Vice ★★★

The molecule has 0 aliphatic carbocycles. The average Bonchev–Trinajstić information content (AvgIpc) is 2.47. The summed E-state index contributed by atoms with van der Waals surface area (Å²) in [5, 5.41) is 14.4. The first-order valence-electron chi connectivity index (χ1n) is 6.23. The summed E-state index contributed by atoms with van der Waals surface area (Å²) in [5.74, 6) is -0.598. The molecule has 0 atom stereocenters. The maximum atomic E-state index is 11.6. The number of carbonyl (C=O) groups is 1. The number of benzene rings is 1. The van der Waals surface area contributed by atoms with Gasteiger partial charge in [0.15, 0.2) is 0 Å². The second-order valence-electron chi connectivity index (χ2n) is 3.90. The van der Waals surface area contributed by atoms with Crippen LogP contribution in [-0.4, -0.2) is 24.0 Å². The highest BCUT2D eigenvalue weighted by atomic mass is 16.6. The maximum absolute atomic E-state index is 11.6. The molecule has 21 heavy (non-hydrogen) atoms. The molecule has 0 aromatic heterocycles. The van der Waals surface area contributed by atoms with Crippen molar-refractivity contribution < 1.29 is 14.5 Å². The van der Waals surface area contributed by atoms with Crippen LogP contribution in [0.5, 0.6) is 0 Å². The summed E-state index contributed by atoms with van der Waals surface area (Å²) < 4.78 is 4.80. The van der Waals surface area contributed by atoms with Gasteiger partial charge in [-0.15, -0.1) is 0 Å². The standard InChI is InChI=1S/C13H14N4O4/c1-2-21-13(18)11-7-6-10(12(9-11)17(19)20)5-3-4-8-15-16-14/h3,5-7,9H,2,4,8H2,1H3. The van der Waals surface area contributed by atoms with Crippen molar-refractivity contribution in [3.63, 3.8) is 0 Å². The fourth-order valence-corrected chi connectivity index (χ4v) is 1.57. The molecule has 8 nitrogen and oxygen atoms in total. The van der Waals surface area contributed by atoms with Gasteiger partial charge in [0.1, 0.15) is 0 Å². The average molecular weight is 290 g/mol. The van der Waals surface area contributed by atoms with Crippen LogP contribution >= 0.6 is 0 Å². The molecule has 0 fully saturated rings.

As a writer/director, Adam McKay has spent his career mocking self-centered idiots, from the newsmen in Anchorman to the NASCAR drivers in Talladega Nights. But something odd happened at the conclusion of 2010’s The Other Guys, a buddy comedy featuring a pair of mismatched cops played by Mark Wahlberg and Will Ferrell, who’d starred in all of McKay’s films up until that point. As the movie’s end credits rolled, the filmmaker surrounded them with an animated history lesson that gave real insight into the 2008 mortgage crisis. Politically charged, it portended the direction his career would take after one last dance with Ferrell in 2013’s Anchorman 2: The Legend Continues. First came 2015’s The Big Short, McKay’s deeper, cheeky examination of the events leading up to the crisis, with an ensemble cast featuring Christian Bale and Steve Carell. Not content to leave his past completely behind, McKay frequently broke the fourth wall for comedic asides and his focus on boys clubs remained as sharp as ever. So it’s no surprise that he’s brought all of these interests together for his latest picture, the Dick Cheney biopic Vice. Carell has fun playing Donald Rumsfeld (while Sam Rockwell cameos as George W. Bush), but it’s the chameleonic Bale who completely disappears into his devilish role as Cheney in this gleeful condemnation of the cancerous state of conservative politics. (At Assembly Row, Boston Common, FenwayKendall SquareSeaport, SomervilleSouth Bay and in the suburbs.)

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